Protein supercluster chief nurtures lofty dream for peas

Protein Industries Canada CEO believes the country can build enough fractionation plants to process all its peas at home

Bill Greuel has an “aspirational goal” for the prairie pea processing sector that he believes is feasible.

“There is no reason why we couldn’t process every last pea that we produce in Western Canada here at home,” said the chief executive officer of Protein Industries Canada (PIC).

Farmers harvested an estimated 4.36 million tonnes of peas this fall. Agriculture Canada expects 603,000 tonnes of that will be consumed domestically, mostly in feed rations.

Greuel is convinced that domestic consumption number is going to grow exponentially.

“We can build out a lot more capacity, there’s no question,” he said.

He acknowledged that it is expensive to build fractionation plants but believes it is feasible for Western Canada to eventually have enough processing capacity to consume the entire pea harvest.

“Why not? Somebody is going to do it,” said Greuel.

Carl Potts, executive director of Saskatchewan Pulse Growers, said the industry has a long way to go to achieve Greuel’s dream.

But he does think the pea sector is capable of emulating what happened in canola, where half of the crop is now being processed domestically. It just may take another 10 years or so.

In the short-term, the pulse sector has set an objective to find new markets for 25 percent of Canada’s pea crop by 2025. That’s a new home for 1.1 million tonnes of peas.

“I’m confident we can get there,” said Potts.

Global demand for plant-based protein is exploding as consumers seek alternatives to meat and dairy products.

Recent studies by JPMorgan Chase & Co. and Barclays suggest plant proteins could take about 10 percent of the meat market by 2035, amounting to $100 billion in global sales.

PIC has commissioned a study by Ernst and Young that will not only estimate market demand for plant-based proteins by 2035 but segment it by feedstock ingredient and by end-use. The report is expected to be released in early 2021.

In the meantime, pea fractionation plants are already cropping up across the Prairies.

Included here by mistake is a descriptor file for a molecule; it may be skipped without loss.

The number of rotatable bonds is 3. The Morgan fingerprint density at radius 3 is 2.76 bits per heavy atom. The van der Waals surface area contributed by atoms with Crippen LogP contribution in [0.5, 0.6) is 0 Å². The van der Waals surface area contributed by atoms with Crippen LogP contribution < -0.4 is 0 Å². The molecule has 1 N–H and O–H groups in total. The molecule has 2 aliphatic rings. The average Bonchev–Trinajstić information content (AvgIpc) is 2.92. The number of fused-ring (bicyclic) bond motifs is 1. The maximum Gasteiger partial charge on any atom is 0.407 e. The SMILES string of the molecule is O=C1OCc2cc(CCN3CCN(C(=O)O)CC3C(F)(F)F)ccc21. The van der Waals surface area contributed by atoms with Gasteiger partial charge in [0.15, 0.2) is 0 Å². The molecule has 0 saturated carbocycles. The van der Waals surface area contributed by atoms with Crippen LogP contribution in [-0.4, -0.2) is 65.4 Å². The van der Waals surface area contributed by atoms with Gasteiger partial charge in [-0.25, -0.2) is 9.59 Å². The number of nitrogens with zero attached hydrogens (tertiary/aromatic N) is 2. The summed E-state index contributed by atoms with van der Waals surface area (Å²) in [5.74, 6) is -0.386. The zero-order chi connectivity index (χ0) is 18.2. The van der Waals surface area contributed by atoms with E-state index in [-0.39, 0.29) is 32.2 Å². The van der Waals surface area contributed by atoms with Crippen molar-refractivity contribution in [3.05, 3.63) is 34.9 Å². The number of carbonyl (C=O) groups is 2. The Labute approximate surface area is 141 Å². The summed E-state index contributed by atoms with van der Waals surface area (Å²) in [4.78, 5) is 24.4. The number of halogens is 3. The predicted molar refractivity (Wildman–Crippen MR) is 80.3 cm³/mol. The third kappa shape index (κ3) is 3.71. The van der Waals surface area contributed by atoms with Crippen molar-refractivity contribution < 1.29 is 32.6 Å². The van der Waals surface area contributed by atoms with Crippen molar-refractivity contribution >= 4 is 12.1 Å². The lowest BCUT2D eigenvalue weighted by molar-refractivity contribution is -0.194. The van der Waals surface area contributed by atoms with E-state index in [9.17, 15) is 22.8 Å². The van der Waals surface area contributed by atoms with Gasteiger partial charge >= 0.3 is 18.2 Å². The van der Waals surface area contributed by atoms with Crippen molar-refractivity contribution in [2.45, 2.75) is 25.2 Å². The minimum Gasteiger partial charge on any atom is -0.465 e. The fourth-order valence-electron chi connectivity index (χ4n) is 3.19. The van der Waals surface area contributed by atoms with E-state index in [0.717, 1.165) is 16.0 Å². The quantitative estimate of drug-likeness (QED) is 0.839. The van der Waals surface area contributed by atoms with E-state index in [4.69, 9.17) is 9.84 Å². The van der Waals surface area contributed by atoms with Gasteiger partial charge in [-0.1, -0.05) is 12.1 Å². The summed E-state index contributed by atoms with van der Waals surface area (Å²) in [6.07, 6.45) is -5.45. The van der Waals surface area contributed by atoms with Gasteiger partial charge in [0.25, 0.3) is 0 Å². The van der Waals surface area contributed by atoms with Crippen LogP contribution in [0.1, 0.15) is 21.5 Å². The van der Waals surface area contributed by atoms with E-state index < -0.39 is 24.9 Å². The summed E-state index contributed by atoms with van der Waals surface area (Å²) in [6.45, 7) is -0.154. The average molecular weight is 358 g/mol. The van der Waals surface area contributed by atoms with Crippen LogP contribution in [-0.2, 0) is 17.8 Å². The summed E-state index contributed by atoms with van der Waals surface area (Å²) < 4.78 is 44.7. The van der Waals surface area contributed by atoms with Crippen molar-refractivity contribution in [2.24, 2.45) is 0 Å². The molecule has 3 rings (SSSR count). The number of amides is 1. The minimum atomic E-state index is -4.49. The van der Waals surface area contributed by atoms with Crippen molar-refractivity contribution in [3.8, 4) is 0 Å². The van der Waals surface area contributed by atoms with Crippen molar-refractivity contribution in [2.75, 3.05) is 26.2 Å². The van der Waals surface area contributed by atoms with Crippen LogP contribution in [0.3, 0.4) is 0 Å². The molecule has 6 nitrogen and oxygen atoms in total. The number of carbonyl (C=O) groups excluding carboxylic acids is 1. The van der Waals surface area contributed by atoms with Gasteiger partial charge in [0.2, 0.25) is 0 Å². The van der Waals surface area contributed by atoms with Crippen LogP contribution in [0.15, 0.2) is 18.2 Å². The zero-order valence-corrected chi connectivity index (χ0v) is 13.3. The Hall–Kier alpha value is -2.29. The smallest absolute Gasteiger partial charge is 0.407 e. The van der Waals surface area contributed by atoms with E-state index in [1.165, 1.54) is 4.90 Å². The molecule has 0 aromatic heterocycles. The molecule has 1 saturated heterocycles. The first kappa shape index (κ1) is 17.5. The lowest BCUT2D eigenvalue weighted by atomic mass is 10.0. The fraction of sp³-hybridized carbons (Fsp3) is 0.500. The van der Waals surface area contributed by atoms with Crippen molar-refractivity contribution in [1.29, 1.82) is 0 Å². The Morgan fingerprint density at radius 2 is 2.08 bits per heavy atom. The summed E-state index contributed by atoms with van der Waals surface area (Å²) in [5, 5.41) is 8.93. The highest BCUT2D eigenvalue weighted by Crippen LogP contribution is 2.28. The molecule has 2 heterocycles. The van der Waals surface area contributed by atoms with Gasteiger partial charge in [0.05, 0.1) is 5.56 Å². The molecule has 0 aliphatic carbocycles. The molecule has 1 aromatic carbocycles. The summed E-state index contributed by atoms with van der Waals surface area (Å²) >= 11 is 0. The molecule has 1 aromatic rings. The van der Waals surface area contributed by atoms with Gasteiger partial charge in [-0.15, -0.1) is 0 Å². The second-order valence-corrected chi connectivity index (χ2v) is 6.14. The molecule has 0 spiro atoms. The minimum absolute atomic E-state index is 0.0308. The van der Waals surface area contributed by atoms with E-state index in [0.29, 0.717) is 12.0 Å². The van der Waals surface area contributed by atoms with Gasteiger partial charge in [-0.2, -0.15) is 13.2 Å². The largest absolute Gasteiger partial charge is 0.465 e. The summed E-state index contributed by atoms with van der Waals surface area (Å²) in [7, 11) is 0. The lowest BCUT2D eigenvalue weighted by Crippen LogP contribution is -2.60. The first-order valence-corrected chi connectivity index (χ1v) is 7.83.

Verdient Foods opened a large-scale operation in Vanscoy, Sask., in 2017. It is capable of processing 160,000 tonnes of peas at full capacity.

Parrheim Foods has a fractionation plant in Saskatoon and Nutri-Pea has one in Portage la Prairie.

Agrocorp opened Phase 1 of its pea protein plant in Cut Knife, Sask., in 2019. The plant can process up to 50,000 tonnes of pulses per year. The company said it planned to double the capacity of the facility in 2020.

There are also a couple of big new projects under construction.

French firm Roquette is on track to open its $400 million pea protein plant in Portage la Prairie, Man., by the end of 2020. The facility will be capable of processing 125,000 tonnes of peas annually.

Merit Functional Foods is constructing a pea and canola protein plant in Winnipeg that is also on track to be fully operational by December. It will consume 20,000 tonnes of peas annually.

When all of the above-mentioned facilities are up and running, they will have a combined annual capacity of more than 400,000 tonnes, which is a far cry from Greuel’s “aspirational goal” of 4.4 million tonnes.

Potts is not aware of any other plants in the works but he is sure other companies are considering investing in the sector.

Greuel said there is a mounting urgency to build more plants because if the projects don’t happen in Western Canada, they will happen somewhere else around the world to satisfy the rapidly growing appetite for plant protein.

“The race is on to build that capacity here in Western Canada because once it’s built, it’s built,” he said.

Greuel said the notion that processing needs to occur close to where the end-product is consumed rather than where the feedstock is produced applies more to finished goods.

For instance, it is impractical to ship canned chickpeas or pasta out of Saskatchewan because that involves shipping a lot of water or air long distances.

That is not the case for a dense, high-value product like pulse flour.

Greuel said there is a lot that the provincial and federal governments can do to lure pulse fractionation projects to Western Canada.

They need to create a competitive tax environment, provide suitable access to utilities and devise workable regulations.

Governments should also foster investment in science and innovation and create a supportive community for large-scale processing ventures, he said.

Potts said PIC is helping meet that last objective, providing a good “ecosystem” for the pulse processing sector by investing in facilities as well as research and development.

He said PIC shouldn’t be judged on how much capacity has been built to date but rather how things look in 10 years.

“I urge everyone to take the longer-term view in terms of measuring whether or not that supercluster initiative was successful,” said Potts.

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